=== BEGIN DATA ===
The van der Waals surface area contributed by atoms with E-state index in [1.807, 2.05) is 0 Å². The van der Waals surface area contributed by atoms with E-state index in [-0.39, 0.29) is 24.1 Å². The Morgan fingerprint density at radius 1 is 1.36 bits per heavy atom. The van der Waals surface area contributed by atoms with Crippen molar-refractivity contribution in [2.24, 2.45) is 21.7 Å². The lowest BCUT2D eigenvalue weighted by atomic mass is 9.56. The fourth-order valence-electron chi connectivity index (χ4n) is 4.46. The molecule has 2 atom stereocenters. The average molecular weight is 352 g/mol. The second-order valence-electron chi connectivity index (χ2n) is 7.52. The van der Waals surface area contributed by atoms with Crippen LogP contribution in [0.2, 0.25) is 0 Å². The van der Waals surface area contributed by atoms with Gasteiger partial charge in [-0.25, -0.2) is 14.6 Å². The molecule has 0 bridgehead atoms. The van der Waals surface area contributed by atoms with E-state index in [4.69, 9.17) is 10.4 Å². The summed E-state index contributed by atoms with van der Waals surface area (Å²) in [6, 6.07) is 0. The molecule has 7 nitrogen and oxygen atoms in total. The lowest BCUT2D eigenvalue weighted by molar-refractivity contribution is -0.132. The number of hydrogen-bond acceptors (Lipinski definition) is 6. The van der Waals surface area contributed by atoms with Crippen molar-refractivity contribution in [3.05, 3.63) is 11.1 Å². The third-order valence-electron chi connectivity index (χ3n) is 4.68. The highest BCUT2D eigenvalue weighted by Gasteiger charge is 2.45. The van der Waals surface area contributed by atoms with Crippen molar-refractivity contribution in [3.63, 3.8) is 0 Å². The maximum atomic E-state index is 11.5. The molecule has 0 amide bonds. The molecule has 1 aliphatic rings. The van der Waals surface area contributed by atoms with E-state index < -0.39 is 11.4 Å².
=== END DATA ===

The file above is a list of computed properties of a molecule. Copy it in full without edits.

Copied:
The van der Waals surface area contributed by atoms with E-state index in [1.807, 2.05) is 0 Å². The van der Waals surface area contributed by atoms with E-state index in [-0.39, 0.29) is 24.1 Å². The Morgan fingerprint density at radius 1 is 1.36 bits per heavy atom. The van der Waals surface area contributed by atoms with Crippen molar-refractivity contribution in [2.24, 2.45) is 21.7 Å². The lowest BCUT2D eigenvalue weighted by atomic mass is 9.56. The fourth-order valence-electron chi connectivity index (χ4n) is 4.46. The molecule has 2 atom stereocenters. The average molecular weight is 352 g/mol. The second-order valence-electron chi connectivity index (χ2n) is 7.52. The van der Waals surface area contributed by atoms with Crippen LogP contribution in [0.2, 0.25) is 0 Å². The van der Waals surface area contributed by atoms with Gasteiger partial charge in [-0.25, -0.2) is 14.6 Å². The molecule has 0 bridgehead atoms. The van der Waals surface area contributed by atoms with E-state index in [4.69, 9.17) is 10.4 Å². The summed E-state index contributed by atoms with van der Waals surface area (Å²) in [6, 6.07) is 0. The molecule has 7 nitrogen and oxygen atoms in total. The lowest BCUT2D eigenvalue weighted by molar-refractivity contribution is -0.132. The number of hydrogen-bond acceptors (Lipinski definition) is 6. The van der Waals surface area contributed by atoms with Crippen molar-refractivity contribution in [3.05, 3.63) is 11.1 Å². The third-order valence-electron chi connectivity index (χ3n) is 4.68. The highest BCUT2D eigenvalue weighted by Gasteiger charge is 2.45. The van der Waals surface area contributed by atoms with Crippen molar-refractivity contribution in [3.63, 3.8) is 0 Å². The maximum atomic E-state index is 11.5. The molecule has 0 amide bonds. The molecule has 1 aliphatic rings. The van der Waals surface area contributed by atoms with E-state index < -0.39 is 11.4 Å².